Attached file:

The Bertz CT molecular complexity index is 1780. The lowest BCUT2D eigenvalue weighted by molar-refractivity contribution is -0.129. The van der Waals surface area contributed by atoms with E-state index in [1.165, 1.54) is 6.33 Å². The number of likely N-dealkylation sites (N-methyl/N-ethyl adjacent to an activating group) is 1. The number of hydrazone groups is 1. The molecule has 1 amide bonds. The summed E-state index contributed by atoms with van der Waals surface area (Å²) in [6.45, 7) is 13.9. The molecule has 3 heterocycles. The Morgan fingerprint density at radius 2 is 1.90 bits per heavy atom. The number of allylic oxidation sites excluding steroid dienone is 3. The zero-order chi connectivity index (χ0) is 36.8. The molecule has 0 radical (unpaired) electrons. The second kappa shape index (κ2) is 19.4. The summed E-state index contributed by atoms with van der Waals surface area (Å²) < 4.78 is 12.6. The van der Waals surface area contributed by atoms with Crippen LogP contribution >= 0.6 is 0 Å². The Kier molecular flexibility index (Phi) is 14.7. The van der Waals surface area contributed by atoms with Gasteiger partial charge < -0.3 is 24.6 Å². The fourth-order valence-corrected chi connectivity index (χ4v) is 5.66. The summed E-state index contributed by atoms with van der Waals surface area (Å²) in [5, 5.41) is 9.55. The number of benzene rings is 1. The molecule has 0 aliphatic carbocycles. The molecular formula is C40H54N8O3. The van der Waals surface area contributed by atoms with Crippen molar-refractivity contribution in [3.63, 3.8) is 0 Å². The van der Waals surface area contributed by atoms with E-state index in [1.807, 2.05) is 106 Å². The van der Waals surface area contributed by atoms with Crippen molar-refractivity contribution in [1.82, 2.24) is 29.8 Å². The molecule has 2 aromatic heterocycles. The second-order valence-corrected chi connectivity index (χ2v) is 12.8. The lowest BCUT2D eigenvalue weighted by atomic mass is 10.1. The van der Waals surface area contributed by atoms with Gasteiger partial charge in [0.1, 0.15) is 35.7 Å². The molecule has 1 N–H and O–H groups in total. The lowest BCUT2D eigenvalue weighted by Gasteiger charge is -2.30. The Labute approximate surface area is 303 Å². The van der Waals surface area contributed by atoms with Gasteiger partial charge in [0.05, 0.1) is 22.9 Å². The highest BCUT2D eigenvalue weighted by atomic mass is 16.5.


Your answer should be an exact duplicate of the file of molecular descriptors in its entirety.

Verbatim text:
The Bertz CT molecular complexity index is 1780. The lowest BCUT2D eigenvalue weighted by molar-refractivity contribution is -0.129. The van der Waals surface area contributed by atoms with E-state index in [1.165, 1.54) is 6.33 Å². The number of likely N-dealkylation sites (N-methyl/N-ethyl adjacent to an activating group) is 1. The number of hydrazone groups is 1. The molecule has 1 amide bonds. The summed E-state index contributed by atoms with van der Waals surface area (Å²) in [6.45, 7) is 13.9. The molecule has 3 heterocycles. The Morgan fingerprint density at radius 2 is 1.90 bits per heavy atom. The number of allylic oxidation sites excluding steroid dienone is 3. The zero-order chi connectivity index (χ0) is 36.8. The molecule has 0 radical (unpaired) electrons. The second kappa shape index (κ2) is 19.4. The summed E-state index contributed by atoms with van der Waals surface area (Å²) < 4.78 is 12.6. The van der Waals surface area contributed by atoms with Crippen LogP contribution >= 0.6 is 0 Å². The Kier molecular flexibility index (Phi) is 14.7. The van der Waals surface area contributed by atoms with Gasteiger partial charge < -0.3 is 24.6 Å². The fourth-order valence-corrected chi connectivity index (χ4v) is 5.66. The summed E-state index contributed by atoms with van der Waals surface area (Å²) in [5, 5.41) is 9.55. The number of benzene rings is 1. The molecule has 0 aliphatic carbocycles. The molecular formula is C40H54N8O3. The van der Waals surface area contributed by atoms with Crippen molar-refractivity contribution in [3.63, 3.8) is 0 Å². The van der Waals surface area contributed by atoms with E-state index in [1.807, 2.05) is 106 Å². The van der Waals surface area contributed by atoms with Crippen molar-refractivity contribution in [1.82, 2.24) is 29.8 Å². The molecule has 2 aromatic heterocycles. The second-order valence-corrected chi connectivity index (χ2v) is 12.8. The lowest BCUT2D eigenvalue weighted by atomic mass is 10.1. The van der Waals surface area contributed by atoms with Gasteiger partial charge in [0.1, 0.15) is 35.7 Å². The molecule has 1 N–H and O–H groups in total. The lowest BCUT2D eigenvalue weighted by Gasteiger charge is -2.30. The Labute approximate surface area is 303 Å². The van der Waals surface area contributed by atoms with Gasteiger partial charge in [0.05, 0.1) is 22.9 Å². The highest BCUT2D eigenvalue weighted by atomic mass is 16.5.